Posts Tagged ‘inventor’

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Cross-train your brain

January 18, 2009

datastreamIf you’re going to run a marathon, or participate in any sporting activity, most experts agree that cross-training is important to improve your overall fitness. Focusing too hard on one set of muscles leaves other muscles weak and prime candidates for injury. As an engineer, focusing too hard on a small skill-set may leave other parts of your brain starving for stimulation.

The internet is FULL of great content. Let your brain do some cross-training by expanding your input stream. Instead of listening to another webinar on the features of the next Solidworks release, maybe you want to stretch out and listen to an interview with Seth Godin on marketing your small business or check up on the state of innovation in the medical device industry for 2009. Not only will you have new things to talk about at dinner parties, but you might learn something related to your everyday.

Who/what are you paying attention to? Please share in the comments.

Photo credit: Rodolfo Clix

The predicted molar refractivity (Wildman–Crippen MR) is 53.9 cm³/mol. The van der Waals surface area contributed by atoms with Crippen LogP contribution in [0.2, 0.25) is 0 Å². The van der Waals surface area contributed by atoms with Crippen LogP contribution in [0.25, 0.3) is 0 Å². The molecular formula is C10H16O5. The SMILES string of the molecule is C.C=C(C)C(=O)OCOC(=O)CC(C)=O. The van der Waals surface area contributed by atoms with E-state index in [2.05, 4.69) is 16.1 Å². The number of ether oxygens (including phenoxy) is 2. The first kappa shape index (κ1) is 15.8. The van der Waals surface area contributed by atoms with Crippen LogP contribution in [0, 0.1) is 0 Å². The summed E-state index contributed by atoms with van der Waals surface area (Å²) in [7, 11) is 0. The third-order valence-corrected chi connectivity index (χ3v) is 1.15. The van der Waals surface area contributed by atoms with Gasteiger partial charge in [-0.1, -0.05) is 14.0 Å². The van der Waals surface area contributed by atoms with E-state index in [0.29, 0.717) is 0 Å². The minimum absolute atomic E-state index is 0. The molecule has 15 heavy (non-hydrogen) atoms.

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That one great idea

December 15, 2008

As engineering consultants, we are approached by a lot of inventors that are looking to sell their great idea. Frequently, it’s novel, but sometimes, it’s an improvement on a product already on the market. Often, it involves some modification to a toilet seat because, let’s face it, that’s the only time many people have to just stop and think.

The issue is that it’s not terribly easy to get a meeting with the NPD people at Bemis Mfg.

We tell inventors that presenting intellectual property (IP) and a functioning prototype goes a long way toward selling an idea, particularly in the device market where we operate. The more risk you’ve driven out of the final product, the more value you’ve added. However, if you’ve proven the concept, shown some efficacy, or (DING! DING! DING!) commercialized a product and made a few bucks you have a much better shot at getting a meeting.

As Seth Godin pointed out, getting that meeting is only half the job. You still have to sell the idea. However, if it was a good enough idea to convince you to invest your own time and money, maybe it’s not that hard.